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DeShon Laraye Pullen PLC Board certified Family Law Specialist*

Federal trial of international child custody dispute underway

Arizona readers may want to follow yet another international child custody dispute that is being heard by a federal court located in a northeastern state. This custody dispute dates back to 2006, when a Turkish court granted a divorce petition to the father of two children and awarded child custody to him. The mother, a United States citizen, subsequently fled the country in apparent defiance of the court order and ultimately returned to this country.

The father is said to have contacted Interpol and the U.S. Department of State shortly after the mother disappeared with the children. She acknowledges that she left Turkey clandestinely, with her parents paying someone $70,000 to arrange their travel to a Greek Island. She then travelled to Andorra, where she and the children lived incognito for more than two years. They were then granted passports by the United States solely to allow their return to this country. She says she suspected the father of sexually abusing the children, though a Turkish court apparently determined those allegations to be unfounded.

The mother and children have lived in New Hampshire since 2010. The father finally located them at the end of 2011. The federal trial that recently began will likely apply the provisions of the International Child Abduction of The Hague, a treaty to which the United States is a party. The judge hearing the custody dispute has already noted that the mother's actions constituted "manifestly illegal conduct." However, in determining what is appropriate under the circumstances, the court could determine that it is in the bests interests of the children to remain where they are.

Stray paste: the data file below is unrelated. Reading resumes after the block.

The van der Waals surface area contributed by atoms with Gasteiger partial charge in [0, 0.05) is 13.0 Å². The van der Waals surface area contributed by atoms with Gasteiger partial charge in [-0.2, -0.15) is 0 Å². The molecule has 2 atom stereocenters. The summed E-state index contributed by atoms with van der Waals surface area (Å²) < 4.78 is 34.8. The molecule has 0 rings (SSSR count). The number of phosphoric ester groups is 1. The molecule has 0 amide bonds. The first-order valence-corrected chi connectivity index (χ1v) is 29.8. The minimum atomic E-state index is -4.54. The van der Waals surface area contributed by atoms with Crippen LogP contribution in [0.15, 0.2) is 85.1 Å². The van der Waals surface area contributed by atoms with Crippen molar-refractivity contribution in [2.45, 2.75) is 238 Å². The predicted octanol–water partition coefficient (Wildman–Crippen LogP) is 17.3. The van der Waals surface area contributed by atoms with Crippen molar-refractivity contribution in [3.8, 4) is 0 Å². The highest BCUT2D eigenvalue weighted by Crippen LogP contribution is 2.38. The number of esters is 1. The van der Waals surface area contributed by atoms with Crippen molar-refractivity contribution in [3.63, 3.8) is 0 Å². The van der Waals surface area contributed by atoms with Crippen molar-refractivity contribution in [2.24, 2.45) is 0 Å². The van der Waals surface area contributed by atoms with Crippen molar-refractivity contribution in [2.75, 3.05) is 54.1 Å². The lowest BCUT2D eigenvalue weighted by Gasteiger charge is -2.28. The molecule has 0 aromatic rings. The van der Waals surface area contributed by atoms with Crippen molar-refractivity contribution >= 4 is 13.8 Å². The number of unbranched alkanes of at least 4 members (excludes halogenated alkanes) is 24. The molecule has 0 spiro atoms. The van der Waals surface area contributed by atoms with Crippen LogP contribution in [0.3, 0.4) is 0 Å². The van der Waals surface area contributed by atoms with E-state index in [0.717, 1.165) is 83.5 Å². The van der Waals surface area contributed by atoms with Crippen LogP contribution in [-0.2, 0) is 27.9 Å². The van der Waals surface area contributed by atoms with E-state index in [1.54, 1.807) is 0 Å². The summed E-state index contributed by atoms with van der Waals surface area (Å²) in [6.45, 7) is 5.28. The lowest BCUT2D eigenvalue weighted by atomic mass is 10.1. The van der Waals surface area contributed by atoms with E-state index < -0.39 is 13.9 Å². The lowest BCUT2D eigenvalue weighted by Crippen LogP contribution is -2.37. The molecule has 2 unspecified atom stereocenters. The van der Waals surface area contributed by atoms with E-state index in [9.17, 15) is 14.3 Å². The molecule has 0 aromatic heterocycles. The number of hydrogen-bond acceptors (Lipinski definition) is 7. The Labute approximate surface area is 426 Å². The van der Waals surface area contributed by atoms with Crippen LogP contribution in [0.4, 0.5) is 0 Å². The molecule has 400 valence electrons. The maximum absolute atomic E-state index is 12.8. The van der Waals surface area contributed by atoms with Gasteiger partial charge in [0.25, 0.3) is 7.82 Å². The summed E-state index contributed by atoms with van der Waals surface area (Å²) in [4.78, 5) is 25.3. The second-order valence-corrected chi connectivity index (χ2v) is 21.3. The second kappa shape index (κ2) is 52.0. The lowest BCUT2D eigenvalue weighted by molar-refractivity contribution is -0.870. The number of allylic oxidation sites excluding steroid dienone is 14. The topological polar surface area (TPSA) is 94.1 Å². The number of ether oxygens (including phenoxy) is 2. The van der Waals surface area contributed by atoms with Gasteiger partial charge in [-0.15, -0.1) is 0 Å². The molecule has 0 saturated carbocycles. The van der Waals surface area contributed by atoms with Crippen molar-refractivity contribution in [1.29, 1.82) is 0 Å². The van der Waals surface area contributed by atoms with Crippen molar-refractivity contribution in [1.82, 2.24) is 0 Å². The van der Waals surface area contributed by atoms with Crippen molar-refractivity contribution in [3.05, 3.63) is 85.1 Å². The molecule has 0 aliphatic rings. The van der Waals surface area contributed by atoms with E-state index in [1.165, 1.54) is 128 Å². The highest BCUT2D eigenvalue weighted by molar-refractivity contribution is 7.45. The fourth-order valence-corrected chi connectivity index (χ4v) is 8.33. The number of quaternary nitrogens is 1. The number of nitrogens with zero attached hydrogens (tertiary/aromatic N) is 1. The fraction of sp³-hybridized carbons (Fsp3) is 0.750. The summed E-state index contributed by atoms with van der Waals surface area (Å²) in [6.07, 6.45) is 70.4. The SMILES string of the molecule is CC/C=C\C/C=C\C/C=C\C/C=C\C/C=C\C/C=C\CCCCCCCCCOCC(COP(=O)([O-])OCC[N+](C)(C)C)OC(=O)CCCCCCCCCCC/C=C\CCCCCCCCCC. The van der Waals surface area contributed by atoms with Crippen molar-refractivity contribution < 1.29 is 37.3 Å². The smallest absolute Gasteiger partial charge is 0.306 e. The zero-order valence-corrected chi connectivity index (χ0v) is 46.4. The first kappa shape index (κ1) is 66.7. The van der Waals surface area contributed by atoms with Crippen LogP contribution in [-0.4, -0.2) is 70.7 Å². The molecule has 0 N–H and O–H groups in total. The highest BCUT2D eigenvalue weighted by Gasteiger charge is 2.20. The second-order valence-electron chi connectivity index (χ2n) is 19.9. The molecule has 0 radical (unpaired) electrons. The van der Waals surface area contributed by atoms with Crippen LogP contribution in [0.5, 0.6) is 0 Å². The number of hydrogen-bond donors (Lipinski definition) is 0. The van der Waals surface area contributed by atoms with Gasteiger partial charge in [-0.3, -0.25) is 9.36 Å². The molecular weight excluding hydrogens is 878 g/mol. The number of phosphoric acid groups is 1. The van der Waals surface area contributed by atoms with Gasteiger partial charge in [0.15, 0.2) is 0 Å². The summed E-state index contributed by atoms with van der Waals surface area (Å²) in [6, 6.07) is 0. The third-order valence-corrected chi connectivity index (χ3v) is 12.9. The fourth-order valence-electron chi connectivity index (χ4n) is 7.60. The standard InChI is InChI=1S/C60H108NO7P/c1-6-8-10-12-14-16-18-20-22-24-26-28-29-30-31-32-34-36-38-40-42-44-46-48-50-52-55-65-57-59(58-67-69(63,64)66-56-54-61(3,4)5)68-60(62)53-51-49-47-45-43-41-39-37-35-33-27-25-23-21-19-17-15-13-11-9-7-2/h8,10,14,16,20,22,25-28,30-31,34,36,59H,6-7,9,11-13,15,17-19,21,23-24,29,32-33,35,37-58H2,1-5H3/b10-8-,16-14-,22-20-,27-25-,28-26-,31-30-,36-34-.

As this case makes its way through the U.S. District Court in New Hampshire, it underscores the complexity that international child custody disputes can entail. Arizona residents facing similar issues would do well to arm themselves with knowledge of the applicable laws, both in this country and any other country involved in the proceedings. In the end, a court will typically determine these proceedings in the best interests of the children, though the interpretation of that general principle may vary depending on the laws and customs of the other country involved.

Source: ctpost.com, "NH trial to begin in international custody case," Jan. 22, 2013

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